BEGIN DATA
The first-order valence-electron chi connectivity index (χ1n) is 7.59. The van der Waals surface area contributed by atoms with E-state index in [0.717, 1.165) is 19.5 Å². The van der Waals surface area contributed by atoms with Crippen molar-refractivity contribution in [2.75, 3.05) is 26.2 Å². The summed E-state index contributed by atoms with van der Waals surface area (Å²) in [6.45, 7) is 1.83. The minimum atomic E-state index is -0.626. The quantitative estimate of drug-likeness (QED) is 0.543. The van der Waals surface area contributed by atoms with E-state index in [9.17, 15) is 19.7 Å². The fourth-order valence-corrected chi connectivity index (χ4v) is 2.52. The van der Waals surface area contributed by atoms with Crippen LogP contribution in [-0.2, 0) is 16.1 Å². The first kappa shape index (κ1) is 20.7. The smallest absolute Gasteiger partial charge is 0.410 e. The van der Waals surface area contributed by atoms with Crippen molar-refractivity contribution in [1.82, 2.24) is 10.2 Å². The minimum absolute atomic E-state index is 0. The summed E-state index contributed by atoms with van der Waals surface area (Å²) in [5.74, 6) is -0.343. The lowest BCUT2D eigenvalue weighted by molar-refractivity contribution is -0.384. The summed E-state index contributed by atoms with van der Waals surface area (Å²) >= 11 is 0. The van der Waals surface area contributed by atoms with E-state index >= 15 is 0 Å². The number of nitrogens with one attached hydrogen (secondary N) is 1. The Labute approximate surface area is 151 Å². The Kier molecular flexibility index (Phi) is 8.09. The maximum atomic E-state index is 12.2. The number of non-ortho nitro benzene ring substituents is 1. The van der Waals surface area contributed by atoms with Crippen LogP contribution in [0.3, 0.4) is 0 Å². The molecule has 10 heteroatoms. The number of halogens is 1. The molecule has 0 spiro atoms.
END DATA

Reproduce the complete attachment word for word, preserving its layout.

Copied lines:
The first-order valence-electron chi connectivity index (χ1n) is 7.59. The van der Waals surface area contributed by atoms with E-state index in [0.717, 1.165) is 19.5 Å². The van der Waals surface area contributed by atoms with Crippen molar-refractivity contribution in [2.75, 3.05) is 26.2 Å². The summed E-state index contributed by atoms with van der Waals surface area (Å²) in [6.45, 7) is 1.83. The minimum atomic E-state index is -0.626. The quantitative estimate of drug-likeness (QED) is 0.543. The van der Waals surface area contributed by atoms with E-state index in [9.17, 15) is 19.7 Å². The fourth-order valence-corrected chi connectivity index (χ4v) is 2.52. The van der Waals surface area contributed by atoms with Crippen LogP contribution in [-0.2, 0) is 16.1 Å². The first kappa shape index (κ1) is 20.7. The smallest absolute Gasteiger partial charge is 0.410 e. The van der Waals surface area contributed by atoms with Crippen molar-refractivity contribution in [1.82, 2.24) is 10.2 Å². The minimum absolute atomic E-state index is 0. The summed E-state index contributed by atoms with van der Waals surface area (Å²) in [5.74, 6) is -0.343. The lowest BCUT2D eigenvalue weighted by molar-refractivity contribution is -0.384. The summed E-state index contributed by atoms with van der Waals surface area (Å²) >= 11 is 0. The van der Waals surface area contributed by atoms with E-state index >= 15 is 0 Å². The number of nitrogens with one attached hydrogen (secondary N) is 1. The Labute approximate surface area is 151 Å². The Kier molecular flexibility index (Phi) is 8.09. The maximum atomic E-state index is 12.2. The number of non-ortho nitro benzene ring substituents is 1. The van der Waals surface area contributed by atoms with Crippen LogP contribution in [0.3, 0.4) is 0 Å². The molecule has 10 heteroatoms. The number of halogens is 1. The molecule has 0 spiro atoms.